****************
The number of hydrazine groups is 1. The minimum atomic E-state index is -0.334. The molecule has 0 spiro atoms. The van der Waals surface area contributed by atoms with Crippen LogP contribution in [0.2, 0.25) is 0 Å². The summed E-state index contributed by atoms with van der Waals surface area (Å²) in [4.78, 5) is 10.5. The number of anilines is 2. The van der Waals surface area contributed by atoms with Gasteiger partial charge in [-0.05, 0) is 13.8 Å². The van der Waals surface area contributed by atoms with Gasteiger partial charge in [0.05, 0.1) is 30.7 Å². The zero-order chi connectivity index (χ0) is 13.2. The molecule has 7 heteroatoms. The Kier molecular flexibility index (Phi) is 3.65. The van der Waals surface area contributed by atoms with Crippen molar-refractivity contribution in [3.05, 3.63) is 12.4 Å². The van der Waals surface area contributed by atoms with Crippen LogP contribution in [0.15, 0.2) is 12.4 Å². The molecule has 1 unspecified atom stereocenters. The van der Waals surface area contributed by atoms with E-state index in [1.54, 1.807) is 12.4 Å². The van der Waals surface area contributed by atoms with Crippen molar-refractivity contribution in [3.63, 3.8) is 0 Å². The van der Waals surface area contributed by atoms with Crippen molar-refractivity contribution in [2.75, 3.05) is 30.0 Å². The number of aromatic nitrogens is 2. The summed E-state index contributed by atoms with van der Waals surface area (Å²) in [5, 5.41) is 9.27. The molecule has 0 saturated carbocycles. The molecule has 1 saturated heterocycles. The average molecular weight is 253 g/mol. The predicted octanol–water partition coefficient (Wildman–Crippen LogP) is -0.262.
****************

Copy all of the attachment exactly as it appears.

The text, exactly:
The number of hydrazine groups is 1. The minimum atomic E-state index is -0.334. The molecule has 0 spiro atoms. The van der Waals surface area contributed by atoms with Crippen LogP contribution in [0.2, 0.25) is 0 Å². The summed E-state index contributed by atoms with van der Waals surface area (Å²) in [4.78, 5) is 10.5. The number of anilines is 2. The van der Waals surface area contributed by atoms with Gasteiger partial charge in [-0.05, 0) is 13.8 Å². The van der Waals surface area contributed by atoms with Gasteiger partial charge in [0.05, 0.1) is 30.7 Å². The zero-order chi connectivity index (χ0) is 13.2. The molecule has 7 heteroatoms. The Kier molecular flexibility index (Phi) is 3.65. The van der Waals surface area contributed by atoms with Crippen molar-refractivity contribution in [3.05, 3.63) is 12.4 Å². The van der Waals surface area contributed by atoms with Crippen LogP contribution in [0.15, 0.2) is 12.4 Å². The molecule has 1 unspecified atom stereocenters. The van der Waals surface area contributed by atoms with E-state index in [1.54, 1.807) is 12.4 Å². The van der Waals surface area contributed by atoms with Crippen molar-refractivity contribution in [3.63, 3.8) is 0 Å². The van der Waals surface area contributed by atoms with Crippen molar-refractivity contribution in [2.75, 3.05) is 30.0 Å². The number of aromatic nitrogens is 2. The summed E-state index contributed by atoms with van der Waals surface area (Å²) in [5, 5.41) is 9.27. The molecule has 0 saturated carbocycles. The molecule has 1 saturated heterocycles. The average molecular weight is 253 g/mol. The predicted octanol–water partition coefficient (Wildman–Crippen LogP) is -0.262.